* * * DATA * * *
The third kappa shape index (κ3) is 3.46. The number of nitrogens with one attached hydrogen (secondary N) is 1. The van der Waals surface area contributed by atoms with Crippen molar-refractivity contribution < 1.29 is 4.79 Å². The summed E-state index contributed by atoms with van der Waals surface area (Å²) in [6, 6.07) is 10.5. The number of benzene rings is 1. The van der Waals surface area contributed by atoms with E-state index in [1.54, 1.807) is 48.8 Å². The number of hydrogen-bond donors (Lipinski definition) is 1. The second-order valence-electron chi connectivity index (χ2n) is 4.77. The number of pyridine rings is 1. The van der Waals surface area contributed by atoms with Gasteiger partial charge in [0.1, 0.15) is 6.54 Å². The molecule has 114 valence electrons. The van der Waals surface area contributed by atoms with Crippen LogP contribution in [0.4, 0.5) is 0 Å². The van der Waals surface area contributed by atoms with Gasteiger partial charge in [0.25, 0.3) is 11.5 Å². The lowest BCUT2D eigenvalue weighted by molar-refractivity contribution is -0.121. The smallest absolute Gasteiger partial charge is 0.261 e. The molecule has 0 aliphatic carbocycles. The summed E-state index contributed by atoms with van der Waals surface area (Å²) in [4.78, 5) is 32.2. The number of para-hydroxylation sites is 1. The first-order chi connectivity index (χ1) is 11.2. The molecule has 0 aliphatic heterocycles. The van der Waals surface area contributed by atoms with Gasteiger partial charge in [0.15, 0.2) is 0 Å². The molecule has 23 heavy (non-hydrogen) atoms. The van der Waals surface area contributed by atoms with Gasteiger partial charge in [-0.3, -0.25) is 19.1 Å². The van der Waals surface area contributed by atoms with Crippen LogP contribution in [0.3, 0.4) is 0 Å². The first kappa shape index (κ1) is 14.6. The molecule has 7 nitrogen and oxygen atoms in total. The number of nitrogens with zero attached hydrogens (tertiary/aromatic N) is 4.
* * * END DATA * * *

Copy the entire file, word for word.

The third kappa shape index (κ3) is 3.46. The number of nitrogens with one attached hydrogen (secondary N) is 1. The van der Waals surface area contributed by atoms with Crippen molar-refractivity contribution < 1.29 is 4.79 Å². The summed E-state index contributed by atoms with van der Waals surface area (Å²) in [6, 6.07) is 10.5. The number of benzene rings is 1. The van der Waals surface area contributed by atoms with E-state index in [1.54, 1.807) is 48.8 Å². The number of hydrogen-bond donors (Lipinski definition) is 1. The second-order valence-electron chi connectivity index (χ2n) is 4.77. The number of pyridine rings is 1. The van der Waals surface area contributed by atoms with Gasteiger partial charge in [0.1, 0.15) is 6.54 Å². The molecule has 114 valence electrons. The van der Waals surface area contributed by atoms with Crippen LogP contribution in [0.4, 0.5) is 0 Å². The van der Waals surface area contributed by atoms with Gasteiger partial charge in [0.25, 0.3) is 11.5 Å². The lowest BCUT2D eigenvalue weighted by molar-refractivity contribution is -0.121. The smallest absolute Gasteiger partial charge is 0.261 e. The molecule has 0 aliphatic carbocycles. The summed E-state index contributed by atoms with van der Waals surface area (Å²) in [4.78, 5) is 32.2. The number of para-hydroxylation sites is 1. The first-order chi connectivity index (χ1) is 11.2. The molecule has 0 aliphatic heterocycles. The van der Waals surface area contributed by atoms with Gasteiger partial charge in [0.15, 0.2) is 0 Å². The molecule has 23 heavy (non-hydrogen) atoms. The van der Waals surface area contributed by atoms with Gasteiger partial charge in [-0.3, -0.25) is 19.1 Å². The van der Waals surface area contributed by atoms with Crippen LogP contribution in [0.3, 0.4) is 0 Å². The first kappa shape index (κ1) is 14.6. The molecule has 7 nitrogen and oxygen atoms in total. The number of nitrogens with zero attached hydrogens (tertiary/aromatic N) is 4.